HEBER, Wasatch County — Hilma Bellessa moved back to Heber over a decade ago, after moving away to California when she was just 11 years old. It felt good to be back in the place where her pioneer ancestors settled, and it allowed her to join the Shakespearean Club, like her mother and her grandmother.
Started in March of 1895, the Shakespearean Club, according to Bellessa, originally began as a way for pioneer women to bring "culture and entertainment" to their little town. Things have changed a bit since then; club members no longer meet once a week and the host of the meeting doesn't have to provide a full dinner for club members, just dessert.
But the most important thing has remained the same: The book club provides an outlet for its 25 members to discuss art, literature and whatever else is important to them. For Bellessa, it's about that camaraderie, but it's also about carrying on her family's legacy.
"I feel an obligation," Bellessa said. "For me personally, it’s (to) honor my grandmother and mother."
Deseret News: Where did the name of the club come from?
Hilma Bellessa: It was called the Literary Club to start with, and then I think somebody said, well, there are all kinds of literary clubs, we need a name that’s different. And you know, back then … there really was an interest in classics, in Shakespeare and that type of thing. So I think that’s why they changed the name, is to make it known that they were serious literary people. Can’t get more serious than Shakespeare.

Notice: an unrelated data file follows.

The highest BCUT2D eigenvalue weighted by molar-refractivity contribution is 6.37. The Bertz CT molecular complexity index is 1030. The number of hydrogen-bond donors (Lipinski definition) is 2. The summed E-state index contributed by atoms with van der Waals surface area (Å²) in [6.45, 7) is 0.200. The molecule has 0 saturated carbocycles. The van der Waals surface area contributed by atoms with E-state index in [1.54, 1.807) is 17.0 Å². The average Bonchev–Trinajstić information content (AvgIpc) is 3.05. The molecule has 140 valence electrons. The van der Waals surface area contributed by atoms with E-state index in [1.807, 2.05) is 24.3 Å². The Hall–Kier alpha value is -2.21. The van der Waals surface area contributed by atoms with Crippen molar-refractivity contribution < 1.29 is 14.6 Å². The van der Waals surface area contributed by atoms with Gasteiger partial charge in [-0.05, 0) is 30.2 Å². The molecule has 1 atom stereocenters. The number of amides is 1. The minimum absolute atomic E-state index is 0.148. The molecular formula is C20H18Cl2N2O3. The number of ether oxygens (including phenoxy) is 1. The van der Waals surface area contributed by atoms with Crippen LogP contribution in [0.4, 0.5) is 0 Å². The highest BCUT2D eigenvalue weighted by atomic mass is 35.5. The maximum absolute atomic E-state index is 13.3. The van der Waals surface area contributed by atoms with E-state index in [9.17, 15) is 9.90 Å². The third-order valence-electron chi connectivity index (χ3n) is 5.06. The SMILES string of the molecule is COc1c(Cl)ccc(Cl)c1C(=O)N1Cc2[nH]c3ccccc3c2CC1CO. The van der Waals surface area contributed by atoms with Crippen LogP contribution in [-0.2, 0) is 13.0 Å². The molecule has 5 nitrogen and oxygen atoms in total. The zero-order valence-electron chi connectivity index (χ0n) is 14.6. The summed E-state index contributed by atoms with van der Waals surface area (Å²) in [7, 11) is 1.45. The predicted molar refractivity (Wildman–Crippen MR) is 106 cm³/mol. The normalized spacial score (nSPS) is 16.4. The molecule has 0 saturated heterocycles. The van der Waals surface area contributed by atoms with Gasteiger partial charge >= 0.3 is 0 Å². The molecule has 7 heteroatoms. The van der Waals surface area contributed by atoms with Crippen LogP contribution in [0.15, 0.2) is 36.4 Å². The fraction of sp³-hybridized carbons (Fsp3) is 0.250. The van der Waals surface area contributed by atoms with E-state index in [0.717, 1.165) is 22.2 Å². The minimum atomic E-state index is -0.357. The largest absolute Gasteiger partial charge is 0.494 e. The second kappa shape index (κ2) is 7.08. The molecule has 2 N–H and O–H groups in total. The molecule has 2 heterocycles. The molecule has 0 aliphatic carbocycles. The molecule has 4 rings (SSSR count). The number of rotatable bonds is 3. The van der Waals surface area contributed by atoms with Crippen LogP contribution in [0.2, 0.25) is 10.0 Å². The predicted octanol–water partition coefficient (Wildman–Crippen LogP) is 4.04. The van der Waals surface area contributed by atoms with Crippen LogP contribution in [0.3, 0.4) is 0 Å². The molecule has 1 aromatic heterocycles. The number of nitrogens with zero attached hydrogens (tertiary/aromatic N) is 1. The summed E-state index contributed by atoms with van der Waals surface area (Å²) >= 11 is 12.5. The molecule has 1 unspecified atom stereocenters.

DN: What do meetings look like?
HB: Every month, someone will host, and then someone will present. Whoever presents, they’re the ones who determine what book (we discuss). … You don’t have to read the book, (but) it always is a better discussion if (the members) have read it (ahead of time).
DN: How does someone become a member?
HB: When we have … someone die or leave the club for health reasons, or any other reason, then someone will just suggest a name and we vote on that and then contact that person. … One of the really old members (said) she remembered the days when you saw the Shakespearean ladies come up to your door you just cried, you were so excited you were going to be a member of the club.
DN: How did you end up joining, after you moved back to Utah?
HB: My (friend from church) ... was a member of the club, and ... she just asked me if I had heard of the Shakespearean Club and if I had any interest in joining. So I kind of gave her my history about the club and then I was happy to belong.
DN: What has it been like for you to be a member of this club?
HB: Like any organization you belong to, you gain friendships, and it’s nice when people have like interests, and we all kind of enjoy the books that we talk about and just being together. … And you learn a lot, you know, you learn from other people’s perspectives. Especially when you’re discussing a book, you might get a totally different take on what the book was about, so it’s educational.
DN: What do you see as the legacy of the Shakespearean Club?
HB: I think in a way it honors the early pioneers, and it gives us an opportunity to kind of carry forth that line of culture and interest and things other than mundane.
The Shakespearean Club recommends:2 comments on this story
"A SPOOL OF BLUE THREAD," by Anne Tyler, Penguin Random House, 384 pages (f)
"BEING MORTAL: Medicine and What Matters in the End," by Atul Gawande, Macmillan Publishers, 304 pages (nf)
"CUTTING FOR STONE," by Abraham Verghese, Knopf Doubleday, 667 pages (f)
"DESTINY OF THE REPUBLIC: A Tale of Madness, Medicine and the Murder of a President," by Candice Millard, Penguin Random House, 432 pages (nf)
"THE FORGOTTEN GARDEN," by Kate Morton, Simon and Schuster, 560 pages (f)